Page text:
A Final Word on Jameis Winston

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I hate writing about Jameis Winston. Doing so often feels like conjuring an army of zombies who want nothing more than to eat my brain.

Alas, as one of the best players on one of the best teams in college football, doing so was unavoidable for the last year.

From a purely selfish perspective, Winston’s decision to enter the NFL draft elicits a sigh of relief from the author. The baggage that comes with addressing him is now a problem left to NFL scribes.

Now, I don’t hate writing about Jameis Winston because I harbor any bias against him, so angry Noles fan, spare me the diatribe.

Rather, I struggle with Winston because delving into him, regardless of context, means tiptoeing around a serious topic that is, frankly, better left to people more qualified than yours truly.

Gluttons for punishment will spend the next four months reading draft evaluations that use some variation of the phrase “character issues.” The words have different meanings for different players — it would refer to one’s penchant for smoking jazz cigarettes, partying a little too hard or failing to conduct himself properly in the locker room.

Run those words through Babelfish as it relates to Jameis Winston, and the result you get is harsh and unsettling: He was accused of rape.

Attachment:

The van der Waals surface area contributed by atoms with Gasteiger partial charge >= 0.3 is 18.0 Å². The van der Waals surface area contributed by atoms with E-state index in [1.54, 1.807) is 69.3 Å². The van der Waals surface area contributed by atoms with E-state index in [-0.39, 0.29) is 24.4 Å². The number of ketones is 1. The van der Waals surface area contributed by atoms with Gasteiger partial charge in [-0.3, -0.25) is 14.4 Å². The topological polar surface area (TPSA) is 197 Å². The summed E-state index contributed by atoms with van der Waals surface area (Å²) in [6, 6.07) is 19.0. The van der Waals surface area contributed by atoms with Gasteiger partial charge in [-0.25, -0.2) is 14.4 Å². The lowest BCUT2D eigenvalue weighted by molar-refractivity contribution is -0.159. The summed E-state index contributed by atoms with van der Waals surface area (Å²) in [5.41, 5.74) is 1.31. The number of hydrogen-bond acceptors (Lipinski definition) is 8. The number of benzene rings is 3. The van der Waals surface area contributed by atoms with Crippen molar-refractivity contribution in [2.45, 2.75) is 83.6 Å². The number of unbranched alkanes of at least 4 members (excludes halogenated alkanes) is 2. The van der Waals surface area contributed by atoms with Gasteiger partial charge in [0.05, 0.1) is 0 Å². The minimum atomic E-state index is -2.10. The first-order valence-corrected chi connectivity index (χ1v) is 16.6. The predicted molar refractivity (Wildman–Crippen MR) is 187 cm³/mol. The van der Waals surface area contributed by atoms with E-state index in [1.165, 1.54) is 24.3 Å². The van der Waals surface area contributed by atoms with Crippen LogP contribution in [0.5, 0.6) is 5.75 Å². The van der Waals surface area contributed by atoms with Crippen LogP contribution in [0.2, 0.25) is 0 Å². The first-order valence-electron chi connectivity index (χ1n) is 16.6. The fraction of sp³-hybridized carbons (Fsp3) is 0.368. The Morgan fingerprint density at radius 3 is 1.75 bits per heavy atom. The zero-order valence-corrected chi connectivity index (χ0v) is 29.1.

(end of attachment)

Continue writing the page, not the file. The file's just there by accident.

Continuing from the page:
It may be difficult taking proper note of the word “accused” because of the ugly, four-letter word that concludes the above sentence. However, it’s of equal importance.

Jamies Winston was never formally charged with a crime, let alone convicted. The only conviction came from a boisterous court of public opinion, which was apparently privy to some evidence Meggs was not.

…which isn’t to say nothing happened, as I have seen some partisans steadfastly and incredulously declare. There are bloggers who have claimed Jameis Winston exonerated against all odds, improbably. Obviously these folks are in the wrong line of work and should consider opening PI firms.

If you declare beyond a shadow of a doubt Winston is guilty, you are failing to account for a cornerstone principle of the American judiciary system: due process. If you say that you know Winston is completely innocent based on the public information available, you are calling his accuser a liar.

And she’s spending an awful lot of time and energy pursuing a lie (and presumably money) if that’s the case. On the same day Winston’s NFL draft declaration was made, his accuser filed a Title IX lawsuit against Florida State.

The timing is sadly fitting. Jameis Winston and this accusation are intertwined in such a way that feels almost impossible to reference the former without the latter lingering over the topic.